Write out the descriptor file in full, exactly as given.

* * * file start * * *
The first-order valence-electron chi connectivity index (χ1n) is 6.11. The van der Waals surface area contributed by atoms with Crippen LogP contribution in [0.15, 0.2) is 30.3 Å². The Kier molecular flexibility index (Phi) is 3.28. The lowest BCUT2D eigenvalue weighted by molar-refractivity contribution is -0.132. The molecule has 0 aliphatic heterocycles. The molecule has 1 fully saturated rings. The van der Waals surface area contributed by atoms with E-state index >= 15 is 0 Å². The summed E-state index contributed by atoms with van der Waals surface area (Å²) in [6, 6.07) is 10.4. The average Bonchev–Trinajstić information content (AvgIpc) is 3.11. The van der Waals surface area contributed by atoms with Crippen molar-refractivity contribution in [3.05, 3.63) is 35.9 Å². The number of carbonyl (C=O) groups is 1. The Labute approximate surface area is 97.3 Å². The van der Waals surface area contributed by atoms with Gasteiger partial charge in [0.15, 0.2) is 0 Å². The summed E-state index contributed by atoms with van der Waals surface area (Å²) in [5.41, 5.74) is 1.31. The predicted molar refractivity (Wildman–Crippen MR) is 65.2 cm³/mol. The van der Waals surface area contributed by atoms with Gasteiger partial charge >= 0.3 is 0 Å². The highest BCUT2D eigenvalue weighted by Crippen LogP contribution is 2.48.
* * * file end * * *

The first-order valence-electron chi connectivity index (χ1n) is 6.11. The van der Waals surface area contributed by atoms with Crippen LogP contribution in [0.15, 0.2) is 30.3 Å². The Kier molecular flexibility index (Phi) is 3.28. The lowest BCUT2D eigenvalue weighted by molar-refractivity contribution is -0.132. The molecule has 0 aliphatic heterocycles. The molecule has 1 fully saturated rings. The van der Waals surface area contributed by atoms with E-state index >= 15 is 0 Å². The summed E-state index contributed by atoms with van der Waals surface area (Å²) in [6, 6.07) is 10.4. The average Bonchev–Trinajstić information content (AvgIpc) is 3.11. The van der Waals surface area contributed by atoms with Crippen molar-refractivity contribution in [3.05, 3.63) is 35.9 Å². The number of carbonyl (C=O) groups is 1. The Labute approximate surface area is 97.3 Å². The van der Waals surface area contributed by atoms with Gasteiger partial charge in [0.15, 0.2) is 0 Å². The summed E-state index contributed by atoms with van der Waals surface area (Å²) in [5.41, 5.74) is 1.31. The predicted molar refractivity (Wildman–Crippen MR) is 65.2 cm³/mol. The van der Waals surface area contributed by atoms with Gasteiger partial charge >= 0.3 is 0 Å². The highest BCUT2D eigenvalue weighted by Crippen LogP contribution is 2.48.